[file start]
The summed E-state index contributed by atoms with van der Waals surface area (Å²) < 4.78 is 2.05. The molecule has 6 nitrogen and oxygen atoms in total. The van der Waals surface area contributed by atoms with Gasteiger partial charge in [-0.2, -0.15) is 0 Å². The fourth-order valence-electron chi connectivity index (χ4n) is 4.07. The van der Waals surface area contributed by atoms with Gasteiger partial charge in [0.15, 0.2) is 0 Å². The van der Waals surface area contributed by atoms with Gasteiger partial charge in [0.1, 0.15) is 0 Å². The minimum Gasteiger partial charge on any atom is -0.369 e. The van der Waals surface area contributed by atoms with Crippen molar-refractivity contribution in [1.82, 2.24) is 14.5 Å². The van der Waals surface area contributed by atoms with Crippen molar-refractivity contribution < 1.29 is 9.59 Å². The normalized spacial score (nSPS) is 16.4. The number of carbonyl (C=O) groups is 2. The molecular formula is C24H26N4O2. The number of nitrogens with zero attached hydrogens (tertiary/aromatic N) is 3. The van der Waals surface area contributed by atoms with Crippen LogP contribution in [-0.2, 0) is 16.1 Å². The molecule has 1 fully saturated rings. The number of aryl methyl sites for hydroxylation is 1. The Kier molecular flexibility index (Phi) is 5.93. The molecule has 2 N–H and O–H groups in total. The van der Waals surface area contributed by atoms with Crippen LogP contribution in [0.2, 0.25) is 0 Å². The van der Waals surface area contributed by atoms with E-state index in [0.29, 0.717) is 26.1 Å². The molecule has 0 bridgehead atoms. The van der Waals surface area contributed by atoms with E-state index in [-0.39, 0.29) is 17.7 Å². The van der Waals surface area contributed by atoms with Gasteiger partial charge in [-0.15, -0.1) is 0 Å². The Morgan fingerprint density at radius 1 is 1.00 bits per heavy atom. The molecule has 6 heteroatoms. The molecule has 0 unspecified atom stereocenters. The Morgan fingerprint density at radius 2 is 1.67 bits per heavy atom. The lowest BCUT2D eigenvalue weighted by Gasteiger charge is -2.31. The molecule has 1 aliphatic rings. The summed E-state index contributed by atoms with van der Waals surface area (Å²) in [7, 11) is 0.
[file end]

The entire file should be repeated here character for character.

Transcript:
The summed E-state index contributed by atoms with van der Waals surface area (Å²) < 4.78 is 2.05. The molecule has 6 nitrogen and oxygen atoms in total. The van der Waals surface area contributed by atoms with Gasteiger partial charge in [-0.2, -0.15) is 0 Å². The fourth-order valence-electron chi connectivity index (χ4n) is 4.07. The van der Waals surface area contributed by atoms with Gasteiger partial charge in [0.15, 0.2) is 0 Å². The van der Waals surface area contributed by atoms with Gasteiger partial charge in [0.1, 0.15) is 0 Å². The minimum Gasteiger partial charge on any atom is -0.369 e. The van der Waals surface area contributed by atoms with Crippen molar-refractivity contribution in [1.82, 2.24) is 14.5 Å². The van der Waals surface area contributed by atoms with Crippen molar-refractivity contribution < 1.29 is 9.59 Å². The normalized spacial score (nSPS) is 16.4. The number of carbonyl (C=O) groups is 2. The molecular formula is C24H26N4O2. The number of nitrogens with zero attached hydrogens (tertiary/aromatic N) is 3. The van der Waals surface area contributed by atoms with Crippen LogP contribution in [-0.2, 0) is 16.1 Å². The molecule has 1 fully saturated rings. The number of aryl methyl sites for hydroxylation is 1. The Kier molecular flexibility index (Phi) is 5.93. The molecule has 2 N–H and O–H groups in total. The van der Waals surface area contributed by atoms with Crippen LogP contribution in [0.2, 0.25) is 0 Å². The van der Waals surface area contributed by atoms with E-state index in [0.29, 0.717) is 26.1 Å². The molecule has 0 bridgehead atoms. The van der Waals surface area contributed by atoms with E-state index in [-0.39, 0.29) is 17.7 Å². The van der Waals surface area contributed by atoms with Gasteiger partial charge in [-0.15, -0.1) is 0 Å². The Morgan fingerprint density at radius 1 is 1.00 bits per heavy atom. The molecule has 6 heteroatoms. The molecule has 0 unspecified atom stereocenters. The Morgan fingerprint density at radius 2 is 1.67 bits per heavy atom. The lowest BCUT2D eigenvalue weighted by Gasteiger charge is -2.31. The molecule has 1 aliphatic rings. The summed E-state index contributed by atoms with van der Waals surface area (Å²) in [7, 11) is 0.